When Your Major Just Isn't You Anymore

I came into college as a biology major on the pre-med track, but it took about three chemistry lectures for me to realize that I couldn’t do this for the next four years. I knew that I needed to change my major, but I didn’t know how. And honestly, I was scared. I had spent the last four plus years of my life dedicated to the medical field and the idea of becoming a doctor. Completely changing my life’s track was a terrifying concept, and it took about two months for me to finally seek out help and change my major. I ended up changing my major to education, and I couldn’t be happier with my decision. However, switching your major is a major (pun intended) change in anyone’s life, so here are some tips and reminders for anyone who is thinking about making this change:

1. Remember that you are still finding yourself

You’ve spent the last 18 years with your parents, family, and hometown friends. Suddenly you are all on your own, making new friends and exploring ideas and perspectives that you may have never considered before. College is a very eye-opening experience where you are constantly learning new things and meeting different people, and accompanying this often comes self-discovery. College can reveal new interests and passions that may lead you to re-think your major and career choices, and that is A-OK.

2. Keep in mind you are choosing a path for the rest of your life

You ultimately choose a major because you want to pursue a career in that field. The goal is to find something you love and that you will enjoy doing for the rest of your life. After all, why would you endure and pay for four years of college just to end up with a job that you knew was not right for you all along?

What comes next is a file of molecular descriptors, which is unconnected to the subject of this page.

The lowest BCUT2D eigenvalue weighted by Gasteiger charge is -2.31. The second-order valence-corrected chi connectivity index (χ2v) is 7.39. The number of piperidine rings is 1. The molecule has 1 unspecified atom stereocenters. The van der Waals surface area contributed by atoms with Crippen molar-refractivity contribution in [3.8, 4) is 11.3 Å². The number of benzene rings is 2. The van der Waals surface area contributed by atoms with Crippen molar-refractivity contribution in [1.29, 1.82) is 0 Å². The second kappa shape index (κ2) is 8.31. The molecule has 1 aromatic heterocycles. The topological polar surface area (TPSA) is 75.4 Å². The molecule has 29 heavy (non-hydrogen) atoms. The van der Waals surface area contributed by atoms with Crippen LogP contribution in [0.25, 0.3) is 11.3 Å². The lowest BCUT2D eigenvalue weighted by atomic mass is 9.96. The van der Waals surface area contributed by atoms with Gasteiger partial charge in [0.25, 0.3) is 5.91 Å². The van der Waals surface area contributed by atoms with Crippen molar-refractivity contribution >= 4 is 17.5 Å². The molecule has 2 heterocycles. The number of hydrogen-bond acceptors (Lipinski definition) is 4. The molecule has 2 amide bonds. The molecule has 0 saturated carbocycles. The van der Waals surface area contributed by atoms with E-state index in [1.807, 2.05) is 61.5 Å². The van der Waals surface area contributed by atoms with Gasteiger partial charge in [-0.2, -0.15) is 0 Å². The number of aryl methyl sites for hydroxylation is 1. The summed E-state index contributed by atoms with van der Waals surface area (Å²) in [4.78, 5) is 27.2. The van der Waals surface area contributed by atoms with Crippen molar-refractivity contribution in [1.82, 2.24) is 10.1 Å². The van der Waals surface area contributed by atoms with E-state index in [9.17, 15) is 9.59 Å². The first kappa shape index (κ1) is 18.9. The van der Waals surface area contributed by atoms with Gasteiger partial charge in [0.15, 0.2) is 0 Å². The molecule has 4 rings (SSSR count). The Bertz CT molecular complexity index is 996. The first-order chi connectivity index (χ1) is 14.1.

3. Remember that you are not alone

Believe it or not, changing your major is nothing new. About 80% of college students end up changing their major at least once while at school. Counselors are so used to this stuff that they even have plans for students who transfer into new programs to ensure that they can still graduate on time. There are also career counseling services with questionnaires and online programs to help you find the best fit for you.

4. Don’t worry about what people will think

It is much easier said than done but try not to worry about what others will think. Changing your major doesn’t mean that you couldn’t handle the classes required for your old major or that you’re indecisive with life choices. It means that you know yourself and what you want, and you are willing to act on it. That in itself is one of the smartest and bravest things you can do in life, so go you!